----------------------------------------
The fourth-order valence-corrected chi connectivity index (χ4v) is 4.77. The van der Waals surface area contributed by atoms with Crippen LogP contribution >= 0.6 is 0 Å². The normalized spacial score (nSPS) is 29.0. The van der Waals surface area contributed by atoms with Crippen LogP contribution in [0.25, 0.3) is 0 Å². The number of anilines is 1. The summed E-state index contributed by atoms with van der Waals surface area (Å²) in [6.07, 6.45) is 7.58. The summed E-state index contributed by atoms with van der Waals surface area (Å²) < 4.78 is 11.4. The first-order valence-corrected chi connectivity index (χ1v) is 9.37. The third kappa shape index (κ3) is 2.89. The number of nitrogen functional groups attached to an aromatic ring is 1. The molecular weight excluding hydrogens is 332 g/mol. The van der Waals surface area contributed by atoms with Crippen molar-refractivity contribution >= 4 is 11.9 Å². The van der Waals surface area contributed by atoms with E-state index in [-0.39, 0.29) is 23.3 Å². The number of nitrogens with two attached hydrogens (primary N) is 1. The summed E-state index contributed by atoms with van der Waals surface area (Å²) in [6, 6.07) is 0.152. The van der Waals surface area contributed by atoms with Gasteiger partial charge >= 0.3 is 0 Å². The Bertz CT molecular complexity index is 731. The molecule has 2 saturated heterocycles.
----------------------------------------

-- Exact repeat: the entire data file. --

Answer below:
The fourth-order valence-corrected chi connectivity index (χ4v) is 4.77. The van der Waals surface area contributed by atoms with Crippen LogP contribution >= 0.6 is 0 Å². The normalized spacial score (nSPS) is 29.0. The van der Waals surface area contributed by atoms with Crippen LogP contribution in [0.25, 0.3) is 0 Å². The number of anilines is 1. The summed E-state index contributed by atoms with van der Waals surface area (Å²) in [6.07, 6.45) is 7.58. The summed E-state index contributed by atoms with van der Waals surface area (Å²) < 4.78 is 11.4. The first-order valence-corrected chi connectivity index (χ1v) is 9.37. The third kappa shape index (κ3) is 2.89. The number of nitrogen functional groups attached to an aromatic ring is 1. The molecular weight excluding hydrogens is 332 g/mol. The van der Waals surface area contributed by atoms with Crippen molar-refractivity contribution >= 4 is 11.9 Å². The van der Waals surface area contributed by atoms with E-state index in [-0.39, 0.29) is 23.3 Å². The number of nitrogens with two attached hydrogens (primary N) is 1. The summed E-state index contributed by atoms with van der Waals surface area (Å²) in [6, 6.07) is 0.152. The van der Waals surface area contributed by atoms with Gasteiger partial charge >= 0.3 is 0 Å². The Bertz CT molecular complexity index is 731. The molecule has 2 saturated heterocycles.